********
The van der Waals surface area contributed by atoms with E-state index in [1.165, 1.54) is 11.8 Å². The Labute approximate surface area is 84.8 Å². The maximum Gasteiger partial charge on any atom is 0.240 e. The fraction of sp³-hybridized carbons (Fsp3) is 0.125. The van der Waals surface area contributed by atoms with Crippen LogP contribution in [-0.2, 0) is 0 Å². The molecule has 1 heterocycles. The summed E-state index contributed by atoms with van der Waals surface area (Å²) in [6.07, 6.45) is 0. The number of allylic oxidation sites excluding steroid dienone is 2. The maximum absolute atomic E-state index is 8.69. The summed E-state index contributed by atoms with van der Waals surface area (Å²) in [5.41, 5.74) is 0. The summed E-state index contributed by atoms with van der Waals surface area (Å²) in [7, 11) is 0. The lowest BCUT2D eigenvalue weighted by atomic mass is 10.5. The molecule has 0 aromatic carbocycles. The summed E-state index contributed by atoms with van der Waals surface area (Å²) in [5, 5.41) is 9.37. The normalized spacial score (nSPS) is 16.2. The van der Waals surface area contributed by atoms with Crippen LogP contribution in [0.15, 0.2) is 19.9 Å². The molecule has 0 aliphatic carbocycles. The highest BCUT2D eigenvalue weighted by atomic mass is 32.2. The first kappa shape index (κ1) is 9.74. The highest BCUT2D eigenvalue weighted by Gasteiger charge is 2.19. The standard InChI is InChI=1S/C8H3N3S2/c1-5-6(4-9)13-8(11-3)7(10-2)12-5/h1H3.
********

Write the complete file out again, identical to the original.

The van der Waals surface area contributed by atoms with E-state index in [1.165, 1.54) is 11.8 Å². The Labute approximate surface area is 84.8 Å². The maximum Gasteiger partial charge on any atom is 0.240 e. The fraction of sp³-hybridized carbons (Fsp3) is 0.125. The van der Waals surface area contributed by atoms with Crippen LogP contribution in [-0.2, 0) is 0 Å². The molecule has 1 heterocycles. The summed E-state index contributed by atoms with van der Waals surface area (Å²) in [6.07, 6.45) is 0. The number of allylic oxidation sites excluding steroid dienone is 2. The maximum absolute atomic E-state index is 8.69. The summed E-state index contributed by atoms with van der Waals surface area (Å²) in [5.41, 5.74) is 0. The summed E-state index contributed by atoms with van der Waals surface area (Å²) in [7, 11) is 0. The lowest BCUT2D eigenvalue weighted by atomic mass is 10.5. The molecule has 0 aromatic carbocycles. The summed E-state index contributed by atoms with van der Waals surface area (Å²) in [5, 5.41) is 9.37. The normalized spacial score (nSPS) is 16.2. The van der Waals surface area contributed by atoms with Crippen LogP contribution in [0.15, 0.2) is 19.9 Å². The molecule has 0 aliphatic carbocycles. The highest BCUT2D eigenvalue weighted by atomic mass is 32.2. The first kappa shape index (κ1) is 9.74. The highest BCUT2D eigenvalue weighted by Gasteiger charge is 2.19. The standard InChI is InChI=1S/C8H3N3S2/c1-5-6(4-9)13-8(11-3)7(10-2)12-5/h1H3.